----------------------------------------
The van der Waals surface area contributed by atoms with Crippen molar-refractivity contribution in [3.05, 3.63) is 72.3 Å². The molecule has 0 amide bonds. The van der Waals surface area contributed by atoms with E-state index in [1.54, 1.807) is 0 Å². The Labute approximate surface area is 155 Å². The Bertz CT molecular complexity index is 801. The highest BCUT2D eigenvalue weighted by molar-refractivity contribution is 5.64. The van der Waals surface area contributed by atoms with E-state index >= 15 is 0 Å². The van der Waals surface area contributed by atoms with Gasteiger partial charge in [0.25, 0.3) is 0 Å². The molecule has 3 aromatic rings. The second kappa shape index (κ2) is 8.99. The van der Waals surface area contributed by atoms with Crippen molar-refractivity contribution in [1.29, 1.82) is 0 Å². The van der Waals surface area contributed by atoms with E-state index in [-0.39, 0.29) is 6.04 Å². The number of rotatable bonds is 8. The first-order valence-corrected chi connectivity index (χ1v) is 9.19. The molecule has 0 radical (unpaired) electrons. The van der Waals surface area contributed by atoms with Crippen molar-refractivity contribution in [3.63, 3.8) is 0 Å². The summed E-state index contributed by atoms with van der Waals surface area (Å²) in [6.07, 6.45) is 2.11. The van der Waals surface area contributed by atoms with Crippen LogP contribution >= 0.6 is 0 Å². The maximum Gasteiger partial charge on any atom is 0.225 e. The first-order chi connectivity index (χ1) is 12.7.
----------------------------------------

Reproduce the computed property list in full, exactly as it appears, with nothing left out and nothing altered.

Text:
The van der Waals surface area contributed by atoms with Crippen molar-refractivity contribution in [3.05, 3.63) is 72.3 Å². The molecule has 0 amide bonds. The van der Waals surface area contributed by atoms with E-state index in [1.54, 1.807) is 0 Å². The Labute approximate surface area is 155 Å². The Bertz CT molecular complexity index is 801. The highest BCUT2D eigenvalue weighted by molar-refractivity contribution is 5.64. The van der Waals surface area contributed by atoms with E-state index >= 15 is 0 Å². The van der Waals surface area contributed by atoms with Gasteiger partial charge in [0.25, 0.3) is 0 Å². The molecule has 3 aromatic rings. The second kappa shape index (κ2) is 8.99. The van der Waals surface area contributed by atoms with Crippen molar-refractivity contribution in [1.29, 1.82) is 0 Å². The van der Waals surface area contributed by atoms with E-state index in [-0.39, 0.29) is 6.04 Å². The number of rotatable bonds is 8. The first-order valence-corrected chi connectivity index (χ1v) is 9.19. The molecule has 0 radical (unpaired) electrons. The van der Waals surface area contributed by atoms with Crippen molar-refractivity contribution in [3.63, 3.8) is 0 Å². The summed E-state index contributed by atoms with van der Waals surface area (Å²) in [6.07, 6.45) is 2.11. The van der Waals surface area contributed by atoms with Crippen LogP contribution >= 0.6 is 0 Å². The maximum Gasteiger partial charge on any atom is 0.225 e. The first-order chi connectivity index (χ1) is 12.7.